Six years of good conversation 

By Russ Cooper

After six years of spirited conversation, the innovative public education forum University of the Streets Café must have some good stories to share.

Program Coordinator Elizabeth Hunt (centre) shares a story with the crowd at the University of the Streets Café sixth anniversary May 1. Magnifying glass

Program Coordinator Elizabeth Hunt (centre) shares a story with the crowd at the University of the Streets Café sixth anniversary May 1.

Appropriate, then, that the Storytelling Café was its May 1 anniversary party (and 272nd conversation). Hosted by Lynne Cooper, a Chilean-Trinidadian-Honduran-British immigrant, performing artist and community activist, about 50 people gathered at the Rad'a Yoga Studio on Rue Gilford to sip chai and wine, share tales and lively anecdotes, to laugh, or to sit back and simply enjoy the company.
What was being celebrated has now flourished into a presence in the Montreal community that's essentially become its own story.

Originally conceived and initiated by Institute in Community Development's Eric Abitbol, the first public conversation was held May 5, 2003. Inspired by similar projects (including SFU's Philosopher's Café), Abitbol wanted to use the established concept of public conversation, but take it in a slightly different direction.

"Back then, I was coordinating another program and helping Eric, my office mate, search things like 'Café Revolution', 'Learning Café' just to see what would come up. From what we found, he developed a methodology surrounding public conversation," says Elizabeth Hunt, the current University of the Streets Coordinator. "We figured, instead of just looking at philosophy, we could actually look at any topic at all."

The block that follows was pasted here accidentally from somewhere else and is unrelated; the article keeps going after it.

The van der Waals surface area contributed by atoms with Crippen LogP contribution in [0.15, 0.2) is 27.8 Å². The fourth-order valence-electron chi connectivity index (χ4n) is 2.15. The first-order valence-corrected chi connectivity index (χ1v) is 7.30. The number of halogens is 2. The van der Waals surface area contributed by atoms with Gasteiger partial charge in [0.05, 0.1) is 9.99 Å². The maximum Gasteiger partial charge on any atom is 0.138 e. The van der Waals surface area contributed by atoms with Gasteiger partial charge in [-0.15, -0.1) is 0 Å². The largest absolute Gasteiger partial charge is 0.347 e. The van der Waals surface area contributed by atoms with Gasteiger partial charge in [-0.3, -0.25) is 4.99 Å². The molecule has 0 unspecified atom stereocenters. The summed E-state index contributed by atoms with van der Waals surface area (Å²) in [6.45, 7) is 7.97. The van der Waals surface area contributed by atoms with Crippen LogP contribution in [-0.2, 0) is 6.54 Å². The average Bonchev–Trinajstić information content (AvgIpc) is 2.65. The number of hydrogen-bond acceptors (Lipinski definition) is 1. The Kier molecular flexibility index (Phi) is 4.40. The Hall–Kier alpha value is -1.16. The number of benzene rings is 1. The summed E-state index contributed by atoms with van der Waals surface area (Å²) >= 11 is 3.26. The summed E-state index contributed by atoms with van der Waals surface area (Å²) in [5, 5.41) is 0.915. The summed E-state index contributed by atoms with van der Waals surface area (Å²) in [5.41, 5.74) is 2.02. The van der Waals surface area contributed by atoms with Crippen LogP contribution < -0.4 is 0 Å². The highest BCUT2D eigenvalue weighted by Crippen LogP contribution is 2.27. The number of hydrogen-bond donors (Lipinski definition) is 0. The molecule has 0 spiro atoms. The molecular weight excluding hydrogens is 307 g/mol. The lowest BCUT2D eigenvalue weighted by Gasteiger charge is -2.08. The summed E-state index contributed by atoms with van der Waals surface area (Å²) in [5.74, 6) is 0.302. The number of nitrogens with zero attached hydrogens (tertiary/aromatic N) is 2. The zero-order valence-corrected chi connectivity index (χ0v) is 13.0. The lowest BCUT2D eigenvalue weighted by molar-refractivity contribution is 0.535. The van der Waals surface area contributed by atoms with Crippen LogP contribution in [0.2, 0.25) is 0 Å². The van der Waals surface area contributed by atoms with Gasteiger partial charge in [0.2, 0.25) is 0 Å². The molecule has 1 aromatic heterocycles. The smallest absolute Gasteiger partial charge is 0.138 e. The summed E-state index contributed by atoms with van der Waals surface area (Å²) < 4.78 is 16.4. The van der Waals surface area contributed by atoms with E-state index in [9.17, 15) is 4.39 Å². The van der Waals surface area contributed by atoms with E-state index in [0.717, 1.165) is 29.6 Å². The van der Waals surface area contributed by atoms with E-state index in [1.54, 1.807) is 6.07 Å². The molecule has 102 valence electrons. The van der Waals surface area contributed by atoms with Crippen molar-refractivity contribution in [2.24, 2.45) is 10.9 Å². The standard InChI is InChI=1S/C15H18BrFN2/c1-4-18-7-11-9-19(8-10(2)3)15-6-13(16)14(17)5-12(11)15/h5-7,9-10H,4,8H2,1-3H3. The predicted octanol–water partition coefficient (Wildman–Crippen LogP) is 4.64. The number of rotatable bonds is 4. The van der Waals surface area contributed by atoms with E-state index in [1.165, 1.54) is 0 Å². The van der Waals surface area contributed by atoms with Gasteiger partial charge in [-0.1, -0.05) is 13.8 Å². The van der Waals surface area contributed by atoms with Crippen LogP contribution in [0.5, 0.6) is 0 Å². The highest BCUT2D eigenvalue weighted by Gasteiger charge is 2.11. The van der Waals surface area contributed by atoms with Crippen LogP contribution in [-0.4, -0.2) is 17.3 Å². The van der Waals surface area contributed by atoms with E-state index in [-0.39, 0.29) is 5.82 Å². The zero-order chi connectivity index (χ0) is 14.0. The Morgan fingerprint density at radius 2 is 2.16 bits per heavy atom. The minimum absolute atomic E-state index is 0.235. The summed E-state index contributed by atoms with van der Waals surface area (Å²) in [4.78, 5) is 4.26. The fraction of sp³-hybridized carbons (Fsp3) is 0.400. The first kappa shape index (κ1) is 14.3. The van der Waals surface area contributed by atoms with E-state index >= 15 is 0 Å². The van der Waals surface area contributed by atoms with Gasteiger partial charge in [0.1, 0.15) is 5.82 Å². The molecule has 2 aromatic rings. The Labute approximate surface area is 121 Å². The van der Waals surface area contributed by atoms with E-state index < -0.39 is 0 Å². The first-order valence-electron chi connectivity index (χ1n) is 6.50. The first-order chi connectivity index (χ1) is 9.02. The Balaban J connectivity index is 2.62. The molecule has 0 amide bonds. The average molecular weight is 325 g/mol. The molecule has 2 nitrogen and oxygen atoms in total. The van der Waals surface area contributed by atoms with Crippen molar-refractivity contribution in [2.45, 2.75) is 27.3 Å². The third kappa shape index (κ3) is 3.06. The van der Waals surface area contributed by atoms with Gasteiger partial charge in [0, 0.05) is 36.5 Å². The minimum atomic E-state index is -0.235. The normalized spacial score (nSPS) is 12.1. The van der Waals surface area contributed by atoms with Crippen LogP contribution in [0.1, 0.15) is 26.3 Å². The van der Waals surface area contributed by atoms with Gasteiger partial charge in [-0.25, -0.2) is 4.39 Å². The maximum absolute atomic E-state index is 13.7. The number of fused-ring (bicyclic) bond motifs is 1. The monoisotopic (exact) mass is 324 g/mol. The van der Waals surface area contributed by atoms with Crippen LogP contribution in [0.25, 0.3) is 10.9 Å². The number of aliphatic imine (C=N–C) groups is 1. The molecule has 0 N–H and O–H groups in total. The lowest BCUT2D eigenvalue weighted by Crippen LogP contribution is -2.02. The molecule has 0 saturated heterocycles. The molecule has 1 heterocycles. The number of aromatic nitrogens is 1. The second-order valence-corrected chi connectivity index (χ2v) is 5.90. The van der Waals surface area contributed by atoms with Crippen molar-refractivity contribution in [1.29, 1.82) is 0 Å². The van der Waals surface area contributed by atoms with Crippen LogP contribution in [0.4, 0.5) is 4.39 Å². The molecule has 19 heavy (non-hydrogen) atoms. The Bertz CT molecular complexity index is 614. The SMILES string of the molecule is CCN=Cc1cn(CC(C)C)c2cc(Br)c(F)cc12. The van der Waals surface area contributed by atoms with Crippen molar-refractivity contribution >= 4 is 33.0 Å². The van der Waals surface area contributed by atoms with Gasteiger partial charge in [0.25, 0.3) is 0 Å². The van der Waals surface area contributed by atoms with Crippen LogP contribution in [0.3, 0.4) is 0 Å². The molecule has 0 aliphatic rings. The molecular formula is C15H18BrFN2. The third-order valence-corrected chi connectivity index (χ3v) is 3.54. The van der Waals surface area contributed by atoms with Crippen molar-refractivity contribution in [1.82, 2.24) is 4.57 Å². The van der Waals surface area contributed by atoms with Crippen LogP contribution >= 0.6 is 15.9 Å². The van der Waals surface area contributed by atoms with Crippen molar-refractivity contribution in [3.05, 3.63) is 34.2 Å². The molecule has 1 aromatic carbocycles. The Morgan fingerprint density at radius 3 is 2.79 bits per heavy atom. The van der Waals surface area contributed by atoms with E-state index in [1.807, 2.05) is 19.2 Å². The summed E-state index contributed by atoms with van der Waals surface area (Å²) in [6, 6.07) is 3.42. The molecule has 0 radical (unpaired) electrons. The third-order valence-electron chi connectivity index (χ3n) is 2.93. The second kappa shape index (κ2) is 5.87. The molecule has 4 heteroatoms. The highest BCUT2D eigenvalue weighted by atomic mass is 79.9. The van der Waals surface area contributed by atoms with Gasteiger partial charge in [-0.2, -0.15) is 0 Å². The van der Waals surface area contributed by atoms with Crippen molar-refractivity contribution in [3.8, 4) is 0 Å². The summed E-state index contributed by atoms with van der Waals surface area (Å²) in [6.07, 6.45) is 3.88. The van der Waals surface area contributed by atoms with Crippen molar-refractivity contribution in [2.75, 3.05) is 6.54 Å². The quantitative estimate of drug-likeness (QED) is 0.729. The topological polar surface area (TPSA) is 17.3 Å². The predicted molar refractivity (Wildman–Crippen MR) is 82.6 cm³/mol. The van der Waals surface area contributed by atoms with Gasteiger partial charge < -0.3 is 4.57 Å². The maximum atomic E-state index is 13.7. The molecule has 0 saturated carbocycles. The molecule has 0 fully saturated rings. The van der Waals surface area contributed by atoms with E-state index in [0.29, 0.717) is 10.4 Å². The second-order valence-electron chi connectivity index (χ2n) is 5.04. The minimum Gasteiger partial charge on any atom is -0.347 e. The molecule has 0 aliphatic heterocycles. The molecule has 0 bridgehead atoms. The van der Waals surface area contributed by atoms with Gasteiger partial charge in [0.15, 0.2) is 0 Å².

Conversations have welcomed experts – both academic and non-academic – to contribute to subjects ranging from politics to environmental issues to fashion to happiness to sports and everything in between.

"If you look up the definition of 'conversation', it implies informality. It's different from a discussion, dialogue or deliberation. We create a space to start a conversation, but there's no attempt to try to control an outcome," she says.

Hunt, who's currently starting her masters in adult education after a baccalaureate in sociology and time at the School of Community and Public Affairs, has attended every conversation, but one, since becoming coordinator two years ago.

"I've learned that when you create a space for something like this, people will fill it. The level of analysis, sophistication and thinking just blows my mind every single time," she says. "Speaking for myself, it's really the community and their connection to the program that has the most impact for me."

Hunt is now appraising the organically-grown success of the Café to develop suggestions for other institutions who have recently contacted her, interested in creating similar programs.

"I call it community-based education, but there's not really a formal name for it. And maybe it's better that we don't. It's its own thing and if we try to formalize it, it could lose its zip," Hunt says.

The University of the Streets Café and the Institute in Community Development are now part of the School of Extended Learning and are regarded as one of the ways that Concordia fulfills its community engagement mandate. Organizers are currently considering ways to incorporate a public conversation or two into the 2010 Congress of the Humanities and Social Sciences, the gathering here of more than 9 000 delegates from learned societies from Canada and around the world. Hunt hopes to hold a public conversation surrounding one of the conference's main themes, open access to information and the permeable boundary between community and university.


Concordia University